If a member in a family or group is lactose intolerant, it is sometimes wrongly assumed that the whole group has to go dairy-free when eating out to avoid any complications or simply out of a sense of solidarity. This might mean that some members in the family or group have to compromise on the choice of cuisine, restaurant or the type of dishes that are ordered. While choosing to go dairy-free as a group out of deference to someone who is lactose intolerant is admirable, it is not really necessary nor is it difficult for a lactose intolerant person to eat out with others who are not.
Lactose intolerance is not a killjoy. It’s not even an inconvenience if you consider it as a choice. After all, those who are vegans chose to go dairy-free out of choice and not because they have to. If you are careful you can enjoy eating out as much as anybody else despite being lactose intolerant. In fact, when you follow a dairy-free diet while ordering food in a restaurant, you are actually making healthier choices.
You will choose quality.
Whether it is just having a cup of coffee or afternoon tea, or going for a full course dinner, if you want to be dairy-free, then you will naturally choose a restaurant that is classy and reputable. As more and more restaurants become aware of not only food intolerances and allergies but also recognise the discerning taste choices of their patrons, everything from the way menus are designed to the way food is served is changing.
For instance, most restaurants will naturally serve black tea or black coffee with milk or creamer and sugar separately. Similarly, it is becoming customary for salad dressings which may contain cream to be usually served on the side or to give every individual patron the choice to garnish an otherwise dairy-free dish with grated cheese after it is served.
Place your order with care.
A few simple tips will help you to steer clear of dishes that contain dairy when you are eating out. Read the menu carefully while ordering and if in doubt, ask your waiter if a particular dish contains any dairy ingredients. The knowledge and awareness of the wait staff is another indication of the class and quality of the dining establishment.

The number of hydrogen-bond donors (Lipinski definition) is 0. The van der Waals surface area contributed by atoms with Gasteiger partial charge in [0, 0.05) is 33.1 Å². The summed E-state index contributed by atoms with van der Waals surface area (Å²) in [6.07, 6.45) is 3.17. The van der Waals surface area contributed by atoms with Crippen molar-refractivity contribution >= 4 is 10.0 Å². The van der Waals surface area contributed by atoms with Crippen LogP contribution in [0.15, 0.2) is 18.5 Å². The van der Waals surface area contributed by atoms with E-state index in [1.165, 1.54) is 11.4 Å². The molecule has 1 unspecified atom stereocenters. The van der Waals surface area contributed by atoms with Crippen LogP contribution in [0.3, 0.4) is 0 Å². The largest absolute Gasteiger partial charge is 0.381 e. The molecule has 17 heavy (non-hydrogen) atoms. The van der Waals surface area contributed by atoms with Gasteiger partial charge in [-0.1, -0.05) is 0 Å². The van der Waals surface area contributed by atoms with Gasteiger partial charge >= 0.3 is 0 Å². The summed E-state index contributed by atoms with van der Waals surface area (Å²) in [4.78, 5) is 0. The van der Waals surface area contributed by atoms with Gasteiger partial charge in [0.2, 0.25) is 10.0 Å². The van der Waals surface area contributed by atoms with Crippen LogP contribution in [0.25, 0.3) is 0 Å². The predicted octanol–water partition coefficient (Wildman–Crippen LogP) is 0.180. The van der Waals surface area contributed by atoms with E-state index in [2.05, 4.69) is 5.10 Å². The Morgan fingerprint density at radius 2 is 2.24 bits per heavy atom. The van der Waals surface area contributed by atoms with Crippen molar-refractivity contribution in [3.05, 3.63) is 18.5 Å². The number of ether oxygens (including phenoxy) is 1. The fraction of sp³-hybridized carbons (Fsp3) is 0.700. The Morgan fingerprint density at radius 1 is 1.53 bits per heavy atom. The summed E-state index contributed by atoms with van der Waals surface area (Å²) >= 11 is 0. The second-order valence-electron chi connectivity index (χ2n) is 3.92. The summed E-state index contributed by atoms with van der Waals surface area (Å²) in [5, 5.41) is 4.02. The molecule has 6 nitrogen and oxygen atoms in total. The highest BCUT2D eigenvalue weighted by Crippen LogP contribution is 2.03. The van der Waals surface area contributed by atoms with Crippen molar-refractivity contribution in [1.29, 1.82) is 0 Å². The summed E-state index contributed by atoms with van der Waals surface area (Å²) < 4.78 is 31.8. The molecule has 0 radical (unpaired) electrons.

If the menu has a vegan section, you can simply order from it. Otherwise, ordering from a vegetarian menu is also fairly safe unless you are ordering a dish with potatoes such as baked or mashed, which may contain sour cream, butter or cheese. Even if you are ordering meat, you can do so if the menu specifies it as kosher because then meat and dairy products are strictly kept separate.
A simple way to avoid any inadvertent dairy ingredient is to avoid fried food. Most fried food contains unaccounted for ingredients which may contain butter. Even otherwise milk or dairy products tend to get mixed up in the batter or during frying. Keep in mind that any kind of pancake and omelette or even scrambled eggs may generally contain milk or dairy products.
Choose salads over soups unless the menu specifies a vegan soup which contains no cream. When placing the order for a salad, make sure that you specify that dressings are served on the side. This way, if you find out that the dressing contains cream after it is served, you can still avoid it while enjoying the salad without it. If you do order a vegetable soup or a chicken noodle soup, confirm with the serving staff that it is dairy-free.
Go East Asian or Mediterranean.
Most East Asian cuisines such as Chinese, Japanese, Thai or Vietnamese are virtually dairy-free. However, be careful when it comes to Indian cuisine since the cooking medium is often ghee, a clarified form of butter. Most of the dishes in Mediterranean cuisines are cooked in olive oil and the base for sauces is generally olive oil rather cream.
You may already have realised that by going dairy-free, you are actually making healthy culinary choices which many people who are not lactose intolerant would make. So, neither are the choices limited nor are they difficult for someone who is lactose intolerant while eating out. You just have to choose your restaurant and also place your order with care.
Last but not the least, desserts are generally considered no-go when a person is lactose intolerant, since most choices include ice creams or pastries which contain dairy. However, this is no longer true. A lactose intolerant person does not have to stick to a fruit bowl for dessert. A large number of dairy-free desserts, especially ice creams, are now readily available. At many restaurants, it has become the norm to offer ice creams made from coconut milk or almond milk or soy milk.